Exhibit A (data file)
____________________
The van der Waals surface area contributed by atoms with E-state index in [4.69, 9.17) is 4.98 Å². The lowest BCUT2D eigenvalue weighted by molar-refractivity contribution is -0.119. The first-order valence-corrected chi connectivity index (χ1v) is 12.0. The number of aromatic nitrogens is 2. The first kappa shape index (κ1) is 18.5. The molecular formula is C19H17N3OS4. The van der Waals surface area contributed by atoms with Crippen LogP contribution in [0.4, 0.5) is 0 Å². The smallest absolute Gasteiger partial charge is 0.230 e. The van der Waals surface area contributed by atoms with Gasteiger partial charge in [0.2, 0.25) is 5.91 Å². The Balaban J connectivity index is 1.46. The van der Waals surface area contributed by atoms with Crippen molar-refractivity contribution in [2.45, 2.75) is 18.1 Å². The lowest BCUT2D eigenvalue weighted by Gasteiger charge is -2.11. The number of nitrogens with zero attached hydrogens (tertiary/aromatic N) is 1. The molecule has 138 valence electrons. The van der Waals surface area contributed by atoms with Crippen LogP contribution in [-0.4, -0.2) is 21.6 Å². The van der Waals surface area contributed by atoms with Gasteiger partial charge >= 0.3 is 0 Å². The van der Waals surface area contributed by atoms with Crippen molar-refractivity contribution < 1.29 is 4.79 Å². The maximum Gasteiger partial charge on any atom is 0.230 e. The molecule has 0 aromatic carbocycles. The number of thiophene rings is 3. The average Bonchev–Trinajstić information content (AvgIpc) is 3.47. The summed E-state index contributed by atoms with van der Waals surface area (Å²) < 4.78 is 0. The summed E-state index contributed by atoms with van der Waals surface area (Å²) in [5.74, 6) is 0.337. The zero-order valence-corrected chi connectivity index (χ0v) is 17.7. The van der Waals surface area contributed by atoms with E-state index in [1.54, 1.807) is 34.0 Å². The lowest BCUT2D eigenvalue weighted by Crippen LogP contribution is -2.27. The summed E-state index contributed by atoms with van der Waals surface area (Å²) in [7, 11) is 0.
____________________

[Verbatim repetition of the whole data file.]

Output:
The van der Waals surface area contributed by atoms with E-state index in [4.69, 9.17) is 4.98 Å². The lowest BCUT2D eigenvalue weighted by molar-refractivity contribution is -0.119. The first-order valence-corrected chi connectivity index (χ1v) is 12.0. The number of aromatic nitrogens is 2. The first kappa shape index (κ1) is 18.5. The molecular formula is C19H17N3OS4. The van der Waals surface area contributed by atoms with Crippen LogP contribution in [0.4, 0.5) is 0 Å². The smallest absolute Gasteiger partial charge is 0.230 e. The van der Waals surface area contributed by atoms with Gasteiger partial charge in [0.2, 0.25) is 5.91 Å². The Balaban J connectivity index is 1.46. The van der Waals surface area contributed by atoms with Crippen molar-refractivity contribution in [2.45, 2.75) is 18.1 Å². The lowest BCUT2D eigenvalue weighted by Gasteiger charge is -2.11. The number of nitrogens with zero attached hydrogens (tertiary/aromatic N) is 1. The molecule has 138 valence electrons. The van der Waals surface area contributed by atoms with Crippen LogP contribution in [-0.4, -0.2) is 21.6 Å². The van der Waals surface area contributed by atoms with Gasteiger partial charge >= 0.3 is 0 Å². The van der Waals surface area contributed by atoms with Crippen molar-refractivity contribution < 1.29 is 4.79 Å². The maximum Gasteiger partial charge on any atom is 0.230 e. The molecule has 0 aromatic carbocycles. The number of thiophene rings is 3. The average Bonchev–Trinajstić information content (AvgIpc) is 3.47. The summed E-state index contributed by atoms with van der Waals surface area (Å²) < 4.78 is 0. The summed E-state index contributed by atoms with van der Waals surface area (Å²) in [5.74, 6) is 0.337. The zero-order valence-corrected chi connectivity index (χ0v) is 17.7. The van der Waals surface area contributed by atoms with E-state index in [1.54, 1.807) is 34.0 Å². The lowest BCUT2D eigenvalue weighted by Crippen LogP contribution is -2.27. The summed E-state index contributed by atoms with van der Waals surface area (Å²) in [7, 11) is 0.